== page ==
Russian Shoppers Regret Playing on Ruble Wheel of MisfortuneIlya Khrennikov
Millions of Russian consumers who made panic purchases at the end of last year as the ruble plunged now regret their haste as the currency’s 2015 rally leads to lower prices.
Companies such as Apple Inc. are reversing last year’s price increases as the ruble strengthens, so consumers would have been better off waiting rather than snapping up imported goods and services in a bet on higher prices down the road.
Andrey Skripnik, for one, played ruble roulette and lost. He hedged against further declines by snatching up flights in December for the vacation he planned in April. Three months later, the 15,000-ruble ($290) tickets were being offered for as little as 8,600 rubles after the currency rebounded.
“I realized that I blew it,” Skripnik, a 31-year-old Muscovite, said upon his return from the trip to Tel Aviv.
The spending spree has drained some consumers’ wallets, adding to this year’s gloom in the Russian retail industry. Retail sales slumped for a third month in March, falling 8.7 percent as real wages fell the most since 1999 amid an economic slowdown and consumer-price inflation that decelerated for the first time in eight months in April.
The ruble gave up as much as 20 percent of its value in a matter of hours mid-December, prompting shoppers to bring forward purchases on concern that further declines would mean only higher prices of imported goods and services. Instead, the currency rebounded. A dollar now fetches about 50 rubles, after rising to a closing peak of 68 rubles from 40 rubles during the fourth quarter.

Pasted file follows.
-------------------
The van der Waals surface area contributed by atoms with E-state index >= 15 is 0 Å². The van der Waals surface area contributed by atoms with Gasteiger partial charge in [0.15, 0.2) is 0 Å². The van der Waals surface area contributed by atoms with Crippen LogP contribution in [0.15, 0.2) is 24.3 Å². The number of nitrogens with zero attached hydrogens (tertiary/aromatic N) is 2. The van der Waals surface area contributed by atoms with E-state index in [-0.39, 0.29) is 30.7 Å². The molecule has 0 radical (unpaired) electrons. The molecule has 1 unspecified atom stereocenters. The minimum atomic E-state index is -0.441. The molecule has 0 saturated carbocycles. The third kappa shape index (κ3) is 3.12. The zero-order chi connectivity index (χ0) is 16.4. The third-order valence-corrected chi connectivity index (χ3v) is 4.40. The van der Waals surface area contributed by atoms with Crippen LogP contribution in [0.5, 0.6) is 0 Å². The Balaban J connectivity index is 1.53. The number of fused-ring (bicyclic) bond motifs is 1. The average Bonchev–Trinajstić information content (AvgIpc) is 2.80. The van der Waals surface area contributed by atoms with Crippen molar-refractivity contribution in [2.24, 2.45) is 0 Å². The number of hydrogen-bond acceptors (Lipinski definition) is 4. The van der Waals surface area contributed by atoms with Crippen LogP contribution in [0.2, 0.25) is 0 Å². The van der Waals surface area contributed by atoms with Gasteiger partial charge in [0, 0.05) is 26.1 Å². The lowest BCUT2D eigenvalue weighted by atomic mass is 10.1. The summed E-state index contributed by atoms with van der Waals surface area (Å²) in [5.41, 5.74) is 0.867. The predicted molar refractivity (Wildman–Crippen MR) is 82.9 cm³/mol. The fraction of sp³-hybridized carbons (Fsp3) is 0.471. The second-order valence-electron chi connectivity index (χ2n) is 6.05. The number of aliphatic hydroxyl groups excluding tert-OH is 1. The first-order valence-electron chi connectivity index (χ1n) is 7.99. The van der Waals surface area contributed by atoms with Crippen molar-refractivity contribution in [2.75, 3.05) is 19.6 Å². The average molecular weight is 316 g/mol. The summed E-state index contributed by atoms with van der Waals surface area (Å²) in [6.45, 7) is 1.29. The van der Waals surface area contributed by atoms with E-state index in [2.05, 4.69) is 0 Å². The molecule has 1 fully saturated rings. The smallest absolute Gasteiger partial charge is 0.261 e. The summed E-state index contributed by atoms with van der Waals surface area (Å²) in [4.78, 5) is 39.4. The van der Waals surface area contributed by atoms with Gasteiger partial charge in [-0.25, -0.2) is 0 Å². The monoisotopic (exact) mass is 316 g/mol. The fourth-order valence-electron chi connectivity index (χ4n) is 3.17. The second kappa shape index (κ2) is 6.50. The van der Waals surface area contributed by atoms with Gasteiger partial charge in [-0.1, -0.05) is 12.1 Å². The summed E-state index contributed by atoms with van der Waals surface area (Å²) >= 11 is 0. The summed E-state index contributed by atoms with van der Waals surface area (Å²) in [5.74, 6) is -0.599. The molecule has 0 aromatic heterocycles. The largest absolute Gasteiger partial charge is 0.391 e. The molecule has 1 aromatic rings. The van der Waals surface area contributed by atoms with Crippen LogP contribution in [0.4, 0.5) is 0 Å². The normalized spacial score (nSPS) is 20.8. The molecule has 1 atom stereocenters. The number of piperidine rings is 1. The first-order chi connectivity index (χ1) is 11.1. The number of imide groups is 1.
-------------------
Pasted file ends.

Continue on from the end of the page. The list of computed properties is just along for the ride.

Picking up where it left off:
Natalia Barbashova, a Moscow economist, drained her savings in December to pay 145,000 rubles for a fur coat made from imported mink. A few months later, the same item cost just 115,000 rubles after the ruble’s rally. With that experience behind her, she plans to spend less on branded clothes.
“Lower prices won’t necessarily result in sales growth, they may only curb the decline,” said Ivan Fedyakov, general director of St. Petersburg-based researcher INFOLine. “Russian consumers don’t have a cash cushion anymore, they spent it at the end of last year. People were buying two or three TV sets at once in December, and some of them were later trying to sell them at a discount on a classifieds website.”
For car sellers, the stronger ruble is causing a particular problem as some consumers tear up agreements for new vehicles ordered several months ago, according to Oleg Moseyev, vice president of the Russian Autodealers Association. Among them is Matvei Sumin, a 26-year-old Moscow lawyer who booked a BMW 320 for 1.85 million rubles earlier this year.
“To make this purchase, I need to sell my Audi,” Sumin said. “I put it for sale on the Internet a while ago and still can’t find a buyer.”
State car-loan subsidies are aiding sales, but are unlikely to reverse the slump soon, Moseyev said.
Among companies cutting prices after the ruble’s rebound is Mango. The Spanish fashion brand, which runs more than 150 stores in Russia selling everything from dresses to jackets, cut prices in the country by 20 percent last month. Swiss watch brand Breitling did the same, while Apple reduced the ruble price of the iPhone by about 10 percent.
Cheaper prices may at least help slow inflation and relieve pressure on consumption, said Natalya Kolupaeva, an analyst at ZAO Raiffeisenbank. Consumer prices rose 16.4 percent from a year earlier in April, compared with 16.9 percent in March, the Federal Statistics Service in Moscow said Wednesday. Yet the outlook for spending is still far from bright.
“Even significant price cuts won’t nudge most consumers to buy much more electronics, clothes or delicacies,” said Maria Kolbina, an analyst at VTB Capital. “They simply don’t have the money for this.”
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